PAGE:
Bristol’s 20mph Limits: Massive Success Confirmed by Review

Bristol’s review on the future of its 20mph limits shows huge public approval and cost savings, confirming its massive success.  20mph works.  

Bristol’s post implementation 20mph review[1] based on surveys last summer had one of the largest ever local responses- 3,391 - most in strong support. 95% of respondents want 20mph near schools. Note near, not just in front of - children need safe routes to school. 74% supported 20mph on residential and 44% on main roads.


Bristol implemented wide area 20mph limit signage from 2012 -2015.  Extensive evidence of its effectiveness at safety and raising walking and cycling was published by UWE researchers in the BRITE study in 2018[2],[3].

  • BRITE found 94% of surveyed roads had slowed, 2.7mph reductions in average speed and estimated casualties avoided per year of 4.53 fatalities, 11.3 serious injuries and 159.3 slight injuries.
  • These sum to estimated cost savings of over £15 million per year - annual savings over 5 times greater than the one-off roll out cost of £2.77m mostly funded by central Government.
  • Over a ten year period 20mph in Bristol is forecast to save 45 lives, 113 serious injuries, 1,593 minor injuries, and save over £147m net - a fantastic return on a public health investment!
  • The review decided on "no major changes". Eight roads will receive additional compliance measures.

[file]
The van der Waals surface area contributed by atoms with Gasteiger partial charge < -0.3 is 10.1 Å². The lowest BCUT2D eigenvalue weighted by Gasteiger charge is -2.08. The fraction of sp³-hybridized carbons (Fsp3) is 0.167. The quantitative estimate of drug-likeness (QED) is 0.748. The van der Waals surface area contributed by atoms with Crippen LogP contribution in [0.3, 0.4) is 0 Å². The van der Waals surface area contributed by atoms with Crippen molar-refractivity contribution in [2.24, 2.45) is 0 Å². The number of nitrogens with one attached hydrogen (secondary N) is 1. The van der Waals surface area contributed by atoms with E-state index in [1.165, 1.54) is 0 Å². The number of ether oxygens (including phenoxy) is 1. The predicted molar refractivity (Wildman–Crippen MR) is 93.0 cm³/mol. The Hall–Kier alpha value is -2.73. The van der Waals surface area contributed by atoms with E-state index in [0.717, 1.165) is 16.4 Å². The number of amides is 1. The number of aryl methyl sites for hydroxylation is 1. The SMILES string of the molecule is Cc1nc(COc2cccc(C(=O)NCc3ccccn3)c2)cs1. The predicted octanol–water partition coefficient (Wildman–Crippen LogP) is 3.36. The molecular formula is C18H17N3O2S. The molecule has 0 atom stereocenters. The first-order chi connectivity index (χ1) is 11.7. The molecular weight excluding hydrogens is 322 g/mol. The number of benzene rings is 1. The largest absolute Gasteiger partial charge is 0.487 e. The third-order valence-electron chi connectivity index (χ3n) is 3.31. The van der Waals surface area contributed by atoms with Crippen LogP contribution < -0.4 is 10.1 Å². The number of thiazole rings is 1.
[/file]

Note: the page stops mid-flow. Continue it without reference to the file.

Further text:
The local NHS loves 20mph due to reduced trauma admissions, increased active travel, better air quality, community social benefits, health equality and less noise.  Bristol Health Partners website has over 20 articles promoting 20mph[4]. Bus operators First Group replied that they had “no issues reported to us regarding the speed limits” and favoured “leaving the current limits in situ.


Rod King MBE of 20’s Plenty for Us commented :-

Bristol’s review clearly states public and stakeholder thankfulness that 20mph is the normal limit. Whilst the policy was already proven cost effective, the review confirms 20mph as popular and people friendly. Only a few changes to increase compliance were warranted. As Bristol’s strap line says - its a little bit slower and a whole lot better.”


“20’s Plenty congratulates Bristol on its success, especially on collecting evidence for other places, like Wales, which has agreed 20mph default, to follow. We hope Bristol’s experience will inform the vote in Scotland this June.”


See more 20mph facts on the Bristol site.[5] 







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